As a way to honor his faith while also getting a little something for himself, Fitzsimons began to act as a crop broker between the American colonies and the Old World. He would pay American farmers for their food and tobacco, and then ship it anywhere he could—the West Indies, China, Spain, Portugal, and even his old home of Ireland.

He became one of the original “low cost producers” because he charged much less than many others in the trade, as he found it immoral to charge fees for those who needed food. As a consequence, the demand for his brokering services soared and he ended up generating the kind of wealth that those who were charging high fees all along could only dream of.

What is interesting though is that he did not build legendary riches until he began to explore ancillary business opportunities that arose after his international food trade. He began building his own ships, sparing no cost to ensure reliability, and generated enormous profits as the Pennsylvania food trade largely flowed through him—farmers either exported crops through him, or his peers used his ships because they wanted to ensure that their own food trades would reach their destination. In Fitzsimons’ first year of business as a ship operator, he made more than he did in all of his previous years as a food broker combined.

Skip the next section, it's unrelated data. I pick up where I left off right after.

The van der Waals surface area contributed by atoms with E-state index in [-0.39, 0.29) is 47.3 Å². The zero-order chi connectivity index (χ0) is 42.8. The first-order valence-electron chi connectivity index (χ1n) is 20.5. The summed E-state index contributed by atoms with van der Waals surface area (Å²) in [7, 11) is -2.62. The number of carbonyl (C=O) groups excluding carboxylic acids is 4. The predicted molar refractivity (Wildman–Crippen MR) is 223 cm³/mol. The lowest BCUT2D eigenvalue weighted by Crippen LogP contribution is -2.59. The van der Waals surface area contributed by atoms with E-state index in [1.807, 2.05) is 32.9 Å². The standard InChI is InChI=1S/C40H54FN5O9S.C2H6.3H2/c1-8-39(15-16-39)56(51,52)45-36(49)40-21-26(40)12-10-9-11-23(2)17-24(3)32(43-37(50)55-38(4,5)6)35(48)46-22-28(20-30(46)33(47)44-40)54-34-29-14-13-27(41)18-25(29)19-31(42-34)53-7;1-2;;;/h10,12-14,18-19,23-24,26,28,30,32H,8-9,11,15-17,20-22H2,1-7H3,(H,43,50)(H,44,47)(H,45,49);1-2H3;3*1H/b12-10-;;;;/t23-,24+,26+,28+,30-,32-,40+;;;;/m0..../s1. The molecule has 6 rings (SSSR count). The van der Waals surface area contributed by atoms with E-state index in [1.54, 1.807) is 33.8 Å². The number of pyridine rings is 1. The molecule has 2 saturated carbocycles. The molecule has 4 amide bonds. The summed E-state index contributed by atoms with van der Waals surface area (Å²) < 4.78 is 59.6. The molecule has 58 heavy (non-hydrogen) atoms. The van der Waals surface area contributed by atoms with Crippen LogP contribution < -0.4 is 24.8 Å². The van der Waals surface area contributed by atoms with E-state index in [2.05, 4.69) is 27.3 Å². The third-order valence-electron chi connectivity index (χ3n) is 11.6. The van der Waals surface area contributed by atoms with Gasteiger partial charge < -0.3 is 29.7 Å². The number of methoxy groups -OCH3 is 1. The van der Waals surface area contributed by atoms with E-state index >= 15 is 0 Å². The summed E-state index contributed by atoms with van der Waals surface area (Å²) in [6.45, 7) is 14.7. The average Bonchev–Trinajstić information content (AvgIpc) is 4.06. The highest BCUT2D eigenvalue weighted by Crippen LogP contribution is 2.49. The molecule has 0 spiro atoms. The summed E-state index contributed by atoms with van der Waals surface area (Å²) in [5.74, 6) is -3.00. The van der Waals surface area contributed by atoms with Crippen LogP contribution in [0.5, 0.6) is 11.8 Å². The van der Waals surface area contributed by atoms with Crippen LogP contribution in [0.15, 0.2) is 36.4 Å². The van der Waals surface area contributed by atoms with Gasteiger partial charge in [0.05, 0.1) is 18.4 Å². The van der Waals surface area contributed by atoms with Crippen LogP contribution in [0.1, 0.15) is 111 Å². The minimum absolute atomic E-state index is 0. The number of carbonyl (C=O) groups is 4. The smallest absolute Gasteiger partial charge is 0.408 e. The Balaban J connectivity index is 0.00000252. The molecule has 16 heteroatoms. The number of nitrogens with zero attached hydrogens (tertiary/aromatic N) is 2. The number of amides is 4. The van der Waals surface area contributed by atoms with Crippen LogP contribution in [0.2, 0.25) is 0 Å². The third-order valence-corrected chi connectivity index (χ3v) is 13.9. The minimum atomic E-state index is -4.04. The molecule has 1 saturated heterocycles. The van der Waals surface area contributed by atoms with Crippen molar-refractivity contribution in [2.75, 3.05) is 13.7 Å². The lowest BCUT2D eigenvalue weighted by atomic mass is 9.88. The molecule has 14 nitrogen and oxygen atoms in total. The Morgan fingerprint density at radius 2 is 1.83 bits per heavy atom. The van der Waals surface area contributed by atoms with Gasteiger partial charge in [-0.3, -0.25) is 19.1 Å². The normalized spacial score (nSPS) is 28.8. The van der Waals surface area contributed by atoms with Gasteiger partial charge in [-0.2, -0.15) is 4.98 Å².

As Fitzsimons began to learn about the sharp fears that fellow crop brokers and farmers shared in exporting their foodstuffs across the ocean, he began to have meetings with a Massachusetts ship merchant named Samuel Blodget to discuss marine insurance that would provide insurance coverage for the contents of merchant ships in exchange for an upfront fee.

Blodget had gained notoriety for launching an annuity fund in which people would invest their savings with him, he would return monthly payments, and whoever survived the longest would split 50% of the remains with him as a sort of lottery payout. Unfortunately, this idea quickly failed as the people receiving money from the annuity fund wanted higher payouts rather than the remote possibility of a one-time lottery win, but Blodget established himself as a man who was capable of pooling capital and creating risk pools with some type of systematic payout structure.